Litmus Test for Democrats and `Feminism` ~ Egalitarianism Hurting Those It Purports to Help

Women like this, feminists that are pro-life, are not welcomed in the Democratic Party:

NewsBusters has a great article that show the Washington Post’s bias in reporting “what is” and “what is not” inclusive in regards to the coming Democratic convention.

“Democrats aim to be inclusive,” blurts the headline in Amy Gardner’s 5-paragraph item on how the Democratic convention “will feature a long list of female speakers and a slew of activities designed to make it the most inclusive convention in history, organizers announced Wednesday.”

Gardner went on to note that Sandra Fluke and “women from many other walks of life” will take to the podium, such as NARAL Pro-Choice America president Nancy Keenan, Caroline Kennedy, and actress Eva Longoria. Gardner left out that Cecile Richards of Planned Parenthood was also announced as a speaker, and that Keenan served on this year’s platform drafting committee, which shot down an effort by Democrats for Life of America to add “big tent” language to the platform. Somehow a handful of pro-choice speakers addressing contraception and abortion is diversity to the Washington Post.

Perhaps that’s not so surprising, however, since, aside from Post columnist Melinda Henneberger, there’s been no print coverage of the group’s work to change the platform. There was also an August 18 guest entry by Sarah Kliff on the matter at Ezra Klein’s Wonk Blog, but that’s about it.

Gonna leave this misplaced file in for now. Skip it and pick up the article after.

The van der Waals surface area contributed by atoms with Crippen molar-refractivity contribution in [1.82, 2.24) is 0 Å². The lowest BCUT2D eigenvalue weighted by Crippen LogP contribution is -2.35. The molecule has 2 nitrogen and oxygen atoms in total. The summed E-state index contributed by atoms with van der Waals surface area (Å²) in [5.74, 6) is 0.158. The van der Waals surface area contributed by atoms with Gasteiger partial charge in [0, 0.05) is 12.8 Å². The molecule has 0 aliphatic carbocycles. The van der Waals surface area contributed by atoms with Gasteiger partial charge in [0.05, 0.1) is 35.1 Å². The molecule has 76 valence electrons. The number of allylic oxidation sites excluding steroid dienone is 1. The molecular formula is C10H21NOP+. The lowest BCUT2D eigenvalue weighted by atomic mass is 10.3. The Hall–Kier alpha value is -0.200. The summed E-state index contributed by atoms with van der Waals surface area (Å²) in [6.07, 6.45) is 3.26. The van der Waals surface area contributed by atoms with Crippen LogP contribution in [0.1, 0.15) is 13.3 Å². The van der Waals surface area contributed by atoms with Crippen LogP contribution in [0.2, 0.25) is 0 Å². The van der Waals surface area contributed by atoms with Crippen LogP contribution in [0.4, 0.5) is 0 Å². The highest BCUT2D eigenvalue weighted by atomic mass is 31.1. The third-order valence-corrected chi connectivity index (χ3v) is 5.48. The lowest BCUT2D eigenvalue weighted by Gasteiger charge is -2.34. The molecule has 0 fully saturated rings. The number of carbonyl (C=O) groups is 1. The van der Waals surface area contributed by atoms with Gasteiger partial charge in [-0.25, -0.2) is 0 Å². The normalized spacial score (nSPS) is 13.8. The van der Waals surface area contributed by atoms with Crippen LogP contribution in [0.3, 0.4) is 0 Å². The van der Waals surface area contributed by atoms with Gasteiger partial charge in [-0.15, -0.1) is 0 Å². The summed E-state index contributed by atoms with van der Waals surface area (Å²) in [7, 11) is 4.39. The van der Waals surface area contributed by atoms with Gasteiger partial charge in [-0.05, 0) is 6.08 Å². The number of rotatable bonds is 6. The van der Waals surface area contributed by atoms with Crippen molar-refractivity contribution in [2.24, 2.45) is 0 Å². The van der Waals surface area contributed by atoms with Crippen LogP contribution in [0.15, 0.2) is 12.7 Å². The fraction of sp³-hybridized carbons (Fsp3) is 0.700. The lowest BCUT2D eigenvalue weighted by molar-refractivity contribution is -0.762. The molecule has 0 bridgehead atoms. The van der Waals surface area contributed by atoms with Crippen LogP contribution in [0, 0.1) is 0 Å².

Democrats for Life notes that roughly a third of Democrats nationwide are pro-life and noted in an August 10 press release that:

61% of Democrats support parental consent for minors seeking abortion (Gallup, 2011);
60% of Democrats support a 24-hour waiting period for women seeking abortion (Gallup, 2011);
84% of Democrats support informed consent (Gallup, 2011);
49% of Democrats support an ultrasound requirement (Gallup, 2011);
59% of Democrats support a ban on partial-birth abortions (Gallup, 2011).

It’s notable that in 2008, NARAL conducted a survey of Democratic Party delegates and boasted that a whopping 87 percent responded that they were pro-choice. That’s wildly out of proportion with the rank and file, which is 34 percent pro-life and 58 percent pro-choice according to Gallup.

…read more…

This leads me to my next point, and it is made by Ashley Herzog in her great book (which I highly recommend for girls between 16 and 20 years of age), Feminism vs. Women. The point is two-fold. The heroes of feminism were pro-family and pro-life, secondly, the cultural left (progressives) are more dogmatic and ideological in their litmus tests than any fiery-eyed-Baptis-preacher.